Anyhow, as those of you who've read my banner know, I wrote a M.A. thesis comparing Luther to John of Damascus and therefore I'm very familiar with his work De Fide Orthodoxa. De Fide Orthodoxa was used very widely in the west. Aquinas makes many references to it in the Summa and Luther knew it. Chemnitz quotes it a great deal in Loci Theologici and also in the Two Natures book.
What it seems like to me is that Lombard is trying to write a western version of John's work- though I would need more historical proof to prove this. The point of John's work is basically the same as that of Peter's. It's a text-book summarizing the theology of the Fathers on the various loci of theology. Also, the books are structured the same way. Book 1 is Trinity, Book 2 is creation, Book 3 is Incarnation, Book 4 is sacraments and last things. Now granted this is the structure of the Creed as well, but Peter probably had John in mind since he obvious read John's work in that he quotes him. He quotes him infrequently, but he does so nevertheless. In terms of percentage, according to the translator (and simply reading it, you would get this impression also), 90% of the quotations are from Augustine.
So, how do the Sentences compare with De Fide Orthodoxa? Well, I'm only through the first book at this point, (whereas I have of course read all of John) so I can't make a complete judgment.
I will say that John has a much more sophisticated Trinitarian theology than does Peter in some respects. For example, in terms of interpreting certain Trinitarian texts in the NT John has much more sophisticated intellectual tool box given to him by the Cappadocians. So, for example, John interprets Jesus' statement "I am in the Father and the Father is in me" to be a statement about Perichoresis. For those unfamiliar, this is the idea that each person of the Trinity dwells in the other, that is, inner penetrates the other. Peter, following Augustine (who as I recall from my reading of De Trinitate about 7 years ago!) does not have the idea, interprets the statement as simply an affirmation of the unity of divine substance, which, if taken in the wrong way, could lead back to Modalism- which was of course always the biggest heresy in the west. Of course, it's not a bad way of interpreting it and if you're not a Modalist, then you can probably get away with understanding that way. But it's definitely not as good as the Cappadocian/Damascene explanation.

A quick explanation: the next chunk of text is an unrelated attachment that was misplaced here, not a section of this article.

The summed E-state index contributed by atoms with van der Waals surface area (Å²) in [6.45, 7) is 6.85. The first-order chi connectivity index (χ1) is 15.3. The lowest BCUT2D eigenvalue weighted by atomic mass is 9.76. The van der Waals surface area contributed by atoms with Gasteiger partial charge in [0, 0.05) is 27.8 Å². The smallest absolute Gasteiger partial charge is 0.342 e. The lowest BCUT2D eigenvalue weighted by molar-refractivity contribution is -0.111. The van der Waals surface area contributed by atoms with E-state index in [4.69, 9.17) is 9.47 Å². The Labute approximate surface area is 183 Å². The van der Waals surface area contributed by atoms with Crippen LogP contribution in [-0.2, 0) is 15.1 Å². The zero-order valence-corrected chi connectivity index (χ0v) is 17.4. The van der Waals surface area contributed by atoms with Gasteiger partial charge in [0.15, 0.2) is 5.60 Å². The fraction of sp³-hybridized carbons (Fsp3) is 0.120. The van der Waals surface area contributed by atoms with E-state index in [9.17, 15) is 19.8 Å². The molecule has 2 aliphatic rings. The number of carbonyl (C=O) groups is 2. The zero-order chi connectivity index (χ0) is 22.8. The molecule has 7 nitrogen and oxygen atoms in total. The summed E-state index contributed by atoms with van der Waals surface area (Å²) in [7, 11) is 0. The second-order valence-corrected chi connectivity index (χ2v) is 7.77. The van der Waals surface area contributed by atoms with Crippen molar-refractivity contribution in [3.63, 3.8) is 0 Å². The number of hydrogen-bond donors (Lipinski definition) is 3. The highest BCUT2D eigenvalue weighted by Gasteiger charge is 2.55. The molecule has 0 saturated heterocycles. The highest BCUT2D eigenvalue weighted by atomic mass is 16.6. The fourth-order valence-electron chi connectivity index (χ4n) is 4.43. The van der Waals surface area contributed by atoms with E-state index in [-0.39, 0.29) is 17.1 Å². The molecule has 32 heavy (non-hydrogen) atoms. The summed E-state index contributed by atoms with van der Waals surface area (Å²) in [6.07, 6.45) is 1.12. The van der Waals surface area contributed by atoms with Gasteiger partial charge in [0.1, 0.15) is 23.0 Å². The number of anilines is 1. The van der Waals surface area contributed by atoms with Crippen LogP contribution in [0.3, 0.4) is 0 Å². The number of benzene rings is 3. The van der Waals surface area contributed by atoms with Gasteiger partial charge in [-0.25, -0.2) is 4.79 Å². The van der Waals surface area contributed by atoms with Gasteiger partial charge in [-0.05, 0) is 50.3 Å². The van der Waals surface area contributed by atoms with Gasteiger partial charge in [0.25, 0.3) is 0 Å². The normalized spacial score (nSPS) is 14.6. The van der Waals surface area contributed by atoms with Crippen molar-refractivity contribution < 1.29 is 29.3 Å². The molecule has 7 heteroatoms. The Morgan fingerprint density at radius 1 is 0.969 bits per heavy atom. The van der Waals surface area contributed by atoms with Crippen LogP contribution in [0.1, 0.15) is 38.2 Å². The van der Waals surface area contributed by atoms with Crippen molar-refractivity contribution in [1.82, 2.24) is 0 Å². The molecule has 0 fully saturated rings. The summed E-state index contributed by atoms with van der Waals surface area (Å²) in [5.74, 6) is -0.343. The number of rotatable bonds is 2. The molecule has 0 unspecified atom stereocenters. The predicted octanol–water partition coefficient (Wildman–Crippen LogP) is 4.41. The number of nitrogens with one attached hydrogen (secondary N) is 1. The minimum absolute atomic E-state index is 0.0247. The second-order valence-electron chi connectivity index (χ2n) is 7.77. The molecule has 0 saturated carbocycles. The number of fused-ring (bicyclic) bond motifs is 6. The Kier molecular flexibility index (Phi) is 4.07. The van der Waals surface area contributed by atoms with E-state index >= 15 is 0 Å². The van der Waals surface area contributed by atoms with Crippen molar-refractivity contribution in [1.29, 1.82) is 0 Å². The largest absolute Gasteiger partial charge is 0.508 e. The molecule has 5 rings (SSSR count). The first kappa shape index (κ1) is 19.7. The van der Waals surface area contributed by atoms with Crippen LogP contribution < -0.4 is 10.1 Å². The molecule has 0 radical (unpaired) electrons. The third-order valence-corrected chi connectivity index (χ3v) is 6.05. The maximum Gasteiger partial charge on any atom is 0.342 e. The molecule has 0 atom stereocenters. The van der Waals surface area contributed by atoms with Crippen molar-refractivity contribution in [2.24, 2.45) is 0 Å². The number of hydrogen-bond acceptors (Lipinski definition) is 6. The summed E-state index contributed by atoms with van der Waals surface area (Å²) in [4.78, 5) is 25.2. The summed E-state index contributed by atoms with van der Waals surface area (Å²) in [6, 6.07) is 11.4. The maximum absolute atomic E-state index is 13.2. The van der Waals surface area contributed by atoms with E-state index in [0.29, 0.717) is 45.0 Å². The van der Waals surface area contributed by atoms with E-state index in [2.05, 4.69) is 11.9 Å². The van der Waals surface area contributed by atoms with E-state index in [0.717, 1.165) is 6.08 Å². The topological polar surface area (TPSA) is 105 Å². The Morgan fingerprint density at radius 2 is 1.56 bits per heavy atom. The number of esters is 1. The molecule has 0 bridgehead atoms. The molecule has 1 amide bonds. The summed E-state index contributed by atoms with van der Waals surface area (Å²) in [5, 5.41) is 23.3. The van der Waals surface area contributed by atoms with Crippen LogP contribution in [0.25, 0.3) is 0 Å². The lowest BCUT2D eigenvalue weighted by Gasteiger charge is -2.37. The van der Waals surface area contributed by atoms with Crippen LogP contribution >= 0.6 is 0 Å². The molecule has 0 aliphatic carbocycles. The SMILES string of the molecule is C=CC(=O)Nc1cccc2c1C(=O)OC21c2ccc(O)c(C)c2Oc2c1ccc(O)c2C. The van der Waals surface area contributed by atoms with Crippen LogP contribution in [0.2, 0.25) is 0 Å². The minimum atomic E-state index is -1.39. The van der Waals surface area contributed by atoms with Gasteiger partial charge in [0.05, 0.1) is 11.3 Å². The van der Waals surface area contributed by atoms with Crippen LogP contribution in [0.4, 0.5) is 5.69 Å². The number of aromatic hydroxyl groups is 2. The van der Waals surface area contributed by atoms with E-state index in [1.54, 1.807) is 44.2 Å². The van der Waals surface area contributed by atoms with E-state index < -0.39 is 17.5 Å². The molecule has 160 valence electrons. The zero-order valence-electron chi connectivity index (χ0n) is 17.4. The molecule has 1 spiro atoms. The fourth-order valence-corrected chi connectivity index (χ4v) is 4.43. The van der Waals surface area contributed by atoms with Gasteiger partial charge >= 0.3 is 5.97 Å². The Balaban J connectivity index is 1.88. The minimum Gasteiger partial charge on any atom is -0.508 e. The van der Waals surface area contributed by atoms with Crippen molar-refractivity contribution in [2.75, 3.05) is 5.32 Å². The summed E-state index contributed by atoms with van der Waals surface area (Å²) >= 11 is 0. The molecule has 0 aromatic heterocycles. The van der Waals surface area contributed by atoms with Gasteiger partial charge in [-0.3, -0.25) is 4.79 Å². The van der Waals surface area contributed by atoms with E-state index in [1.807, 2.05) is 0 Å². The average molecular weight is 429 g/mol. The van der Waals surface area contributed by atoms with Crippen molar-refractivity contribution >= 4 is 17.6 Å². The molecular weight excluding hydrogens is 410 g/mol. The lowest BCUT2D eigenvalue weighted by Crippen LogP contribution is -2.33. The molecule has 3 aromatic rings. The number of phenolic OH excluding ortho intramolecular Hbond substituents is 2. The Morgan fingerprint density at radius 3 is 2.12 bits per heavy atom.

Another interesting piece is how the statement "the Father is greater than me" is interpreted. Following Augustine again, Peter interprets the statement to be a reference to the human nature of Christ. This is fairly typical of western Christology, which, following Leo the Great, tries to divide the two natures. Again, as a Lutheran, who follows Cyril, John has a much better answer, namely, that the Father is greater than the Logos in the sense of origin. That is, he has priority insofar as he is the fount of divinity. His person is of course not greater than the person of the Son. This again follows the interpretation of the Cappadocians, and, I think, is better because it avoids dividing the person of Christ.
In order to be fair to both of them, I will periodically report on how Peter continues to do. So far, I think the Damascene has won this round.